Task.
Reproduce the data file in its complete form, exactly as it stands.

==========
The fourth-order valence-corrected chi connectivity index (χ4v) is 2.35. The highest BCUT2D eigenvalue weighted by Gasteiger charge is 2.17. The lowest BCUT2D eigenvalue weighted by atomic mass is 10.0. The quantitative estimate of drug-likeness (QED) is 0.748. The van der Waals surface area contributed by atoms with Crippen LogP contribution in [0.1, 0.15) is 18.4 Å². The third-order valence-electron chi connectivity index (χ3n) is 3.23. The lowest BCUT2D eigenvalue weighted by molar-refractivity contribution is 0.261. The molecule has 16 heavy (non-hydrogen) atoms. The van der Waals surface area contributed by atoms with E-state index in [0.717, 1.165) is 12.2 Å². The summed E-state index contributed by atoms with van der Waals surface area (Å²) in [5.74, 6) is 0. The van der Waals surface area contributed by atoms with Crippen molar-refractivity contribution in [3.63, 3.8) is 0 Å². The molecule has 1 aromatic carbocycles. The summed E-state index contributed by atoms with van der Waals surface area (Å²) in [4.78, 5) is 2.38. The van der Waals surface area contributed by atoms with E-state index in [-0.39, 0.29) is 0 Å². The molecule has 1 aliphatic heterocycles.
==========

The fourth-order valence-corrected chi connectivity index (χ4v) is 2.35. The highest BCUT2D eigenvalue weighted by Gasteiger charge is 2.17. The lowest BCUT2D eigenvalue weighted by atomic mass is 10.0. The quantitative estimate of drug-likeness (QED) is 0.748. The van der Waals surface area contributed by atoms with Crippen LogP contribution in [0.1, 0.15) is 18.4 Å². The third-order valence-electron chi connectivity index (χ3n) is 3.23. The lowest BCUT2D eigenvalue weighted by molar-refractivity contribution is 0.261. The molecule has 16 heavy (non-hydrogen) atoms. The van der Waals surface area contributed by atoms with E-state index in [0.717, 1.165) is 12.2 Å². The summed E-state index contributed by atoms with van der Waals surface area (Å²) in [5.74, 6) is 0. The van der Waals surface area contributed by atoms with Crippen molar-refractivity contribution in [3.63, 3.8) is 0 Å². The molecule has 1 aromatic carbocycles. The summed E-state index contributed by atoms with van der Waals surface area (Å²) in [4.78, 5) is 2.38. The van der Waals surface area contributed by atoms with E-state index in [-0.39, 0.29) is 0 Å². The molecule has 1 aliphatic heterocycles.